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Caring for Your Infant’s Mouth

Your baby doesn’t have teeth, but you should still clean his or her mouth.

It is a good idea to get in the habit of cleaning your baby’s gums soon after birth. Although there may be a little fussing at first, your infant will get used to having the mouth cleaned like other parts of the body. Many children grow to enjoy toothbrushing as part of their daily routine.

To clean your baby’s mouth:

  • Lay your infant in your lap. The head should be close to your chest so you can look down directly into your child’s mouth.
  • Clean the gums and the teeth — when they arrive — by rubbing a clean, damp, washcloth along the baby’s upper and lower gums. You can also use terrycloth finger cots, which fit over the finger and are made for this purpose. They are sold in many drugstores.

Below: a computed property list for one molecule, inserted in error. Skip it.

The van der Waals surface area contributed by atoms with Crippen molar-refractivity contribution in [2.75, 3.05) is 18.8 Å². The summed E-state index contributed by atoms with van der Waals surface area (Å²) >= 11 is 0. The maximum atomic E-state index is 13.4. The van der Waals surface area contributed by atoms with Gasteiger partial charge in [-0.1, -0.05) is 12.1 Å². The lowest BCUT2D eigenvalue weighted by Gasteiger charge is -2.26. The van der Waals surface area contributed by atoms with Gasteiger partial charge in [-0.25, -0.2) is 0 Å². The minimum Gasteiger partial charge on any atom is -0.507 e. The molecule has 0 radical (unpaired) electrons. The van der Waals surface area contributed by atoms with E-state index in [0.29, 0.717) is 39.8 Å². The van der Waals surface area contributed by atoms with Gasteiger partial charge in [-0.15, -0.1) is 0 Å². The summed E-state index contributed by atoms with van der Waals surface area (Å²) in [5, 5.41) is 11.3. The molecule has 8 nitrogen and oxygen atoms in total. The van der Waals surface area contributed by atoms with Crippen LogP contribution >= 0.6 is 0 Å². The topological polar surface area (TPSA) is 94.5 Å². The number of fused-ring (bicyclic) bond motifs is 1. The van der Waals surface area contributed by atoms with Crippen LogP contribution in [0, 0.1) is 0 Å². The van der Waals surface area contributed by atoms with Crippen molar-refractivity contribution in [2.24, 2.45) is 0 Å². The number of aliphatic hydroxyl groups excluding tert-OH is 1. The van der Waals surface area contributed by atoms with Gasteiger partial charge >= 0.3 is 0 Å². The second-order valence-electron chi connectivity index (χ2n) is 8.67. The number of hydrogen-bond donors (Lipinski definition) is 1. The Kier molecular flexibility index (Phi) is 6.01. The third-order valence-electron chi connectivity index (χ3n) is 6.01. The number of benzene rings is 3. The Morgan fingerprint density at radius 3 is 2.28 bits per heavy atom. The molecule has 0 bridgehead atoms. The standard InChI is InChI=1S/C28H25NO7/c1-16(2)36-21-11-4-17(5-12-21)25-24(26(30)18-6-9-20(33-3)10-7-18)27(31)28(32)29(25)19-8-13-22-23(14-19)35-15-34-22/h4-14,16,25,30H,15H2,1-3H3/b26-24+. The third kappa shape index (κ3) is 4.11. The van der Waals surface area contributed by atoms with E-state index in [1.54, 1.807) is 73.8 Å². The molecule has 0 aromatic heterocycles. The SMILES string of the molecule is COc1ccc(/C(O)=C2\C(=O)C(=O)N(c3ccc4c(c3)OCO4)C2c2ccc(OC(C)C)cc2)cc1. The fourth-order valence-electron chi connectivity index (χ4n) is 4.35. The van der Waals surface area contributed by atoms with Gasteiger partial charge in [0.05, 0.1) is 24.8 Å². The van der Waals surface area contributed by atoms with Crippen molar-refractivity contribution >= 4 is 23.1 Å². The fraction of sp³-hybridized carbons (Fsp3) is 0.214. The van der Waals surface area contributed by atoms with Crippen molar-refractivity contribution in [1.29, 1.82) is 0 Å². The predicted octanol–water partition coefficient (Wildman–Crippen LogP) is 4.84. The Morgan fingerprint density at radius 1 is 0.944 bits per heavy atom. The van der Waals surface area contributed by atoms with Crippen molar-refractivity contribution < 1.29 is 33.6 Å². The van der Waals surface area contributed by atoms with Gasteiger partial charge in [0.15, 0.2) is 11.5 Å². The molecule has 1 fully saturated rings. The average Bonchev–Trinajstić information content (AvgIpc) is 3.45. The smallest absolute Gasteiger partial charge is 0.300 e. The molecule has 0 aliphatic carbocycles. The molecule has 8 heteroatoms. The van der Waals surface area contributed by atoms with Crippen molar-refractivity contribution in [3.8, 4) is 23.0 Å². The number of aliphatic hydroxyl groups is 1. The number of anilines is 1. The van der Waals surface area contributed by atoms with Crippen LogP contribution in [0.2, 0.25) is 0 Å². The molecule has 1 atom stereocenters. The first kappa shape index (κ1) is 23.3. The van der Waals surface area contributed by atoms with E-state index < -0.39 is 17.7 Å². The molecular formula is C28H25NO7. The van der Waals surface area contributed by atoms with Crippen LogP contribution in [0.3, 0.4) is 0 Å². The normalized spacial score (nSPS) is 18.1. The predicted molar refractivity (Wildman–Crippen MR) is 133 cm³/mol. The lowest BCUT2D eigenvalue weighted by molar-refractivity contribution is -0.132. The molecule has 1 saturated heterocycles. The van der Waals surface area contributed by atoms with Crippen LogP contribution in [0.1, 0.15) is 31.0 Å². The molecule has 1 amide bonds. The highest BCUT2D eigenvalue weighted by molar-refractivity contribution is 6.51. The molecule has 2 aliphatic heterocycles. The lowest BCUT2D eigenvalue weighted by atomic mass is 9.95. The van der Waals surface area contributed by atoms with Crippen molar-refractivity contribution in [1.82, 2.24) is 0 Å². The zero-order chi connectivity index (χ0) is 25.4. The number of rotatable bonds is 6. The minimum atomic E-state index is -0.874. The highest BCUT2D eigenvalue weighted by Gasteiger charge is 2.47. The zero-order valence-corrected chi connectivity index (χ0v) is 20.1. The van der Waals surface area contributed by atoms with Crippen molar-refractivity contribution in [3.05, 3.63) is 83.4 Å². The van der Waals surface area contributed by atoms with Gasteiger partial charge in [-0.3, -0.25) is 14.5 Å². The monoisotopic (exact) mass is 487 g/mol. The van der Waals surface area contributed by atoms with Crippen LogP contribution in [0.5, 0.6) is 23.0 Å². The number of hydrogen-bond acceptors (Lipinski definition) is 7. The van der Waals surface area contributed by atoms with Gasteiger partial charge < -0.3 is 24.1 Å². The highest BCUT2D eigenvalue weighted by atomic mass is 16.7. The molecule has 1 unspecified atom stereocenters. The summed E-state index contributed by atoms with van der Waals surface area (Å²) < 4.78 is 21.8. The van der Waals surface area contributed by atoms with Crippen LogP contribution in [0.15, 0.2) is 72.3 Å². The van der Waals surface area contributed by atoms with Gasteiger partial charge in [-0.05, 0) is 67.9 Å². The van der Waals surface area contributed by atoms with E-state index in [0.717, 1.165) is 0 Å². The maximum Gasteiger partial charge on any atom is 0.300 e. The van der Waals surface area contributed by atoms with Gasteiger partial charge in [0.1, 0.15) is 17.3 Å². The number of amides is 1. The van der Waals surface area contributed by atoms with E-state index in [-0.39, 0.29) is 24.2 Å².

• Follow these steps at least twice a day — once after breakfast and once after the last feeding of the day. After teeth come into the mouth, you can continue using cloth or switch to a soft-bristled, infant-sized toothbrush. By the time the molars (back teeth) first appear around age 1, it is best to use a toothbrush all the time.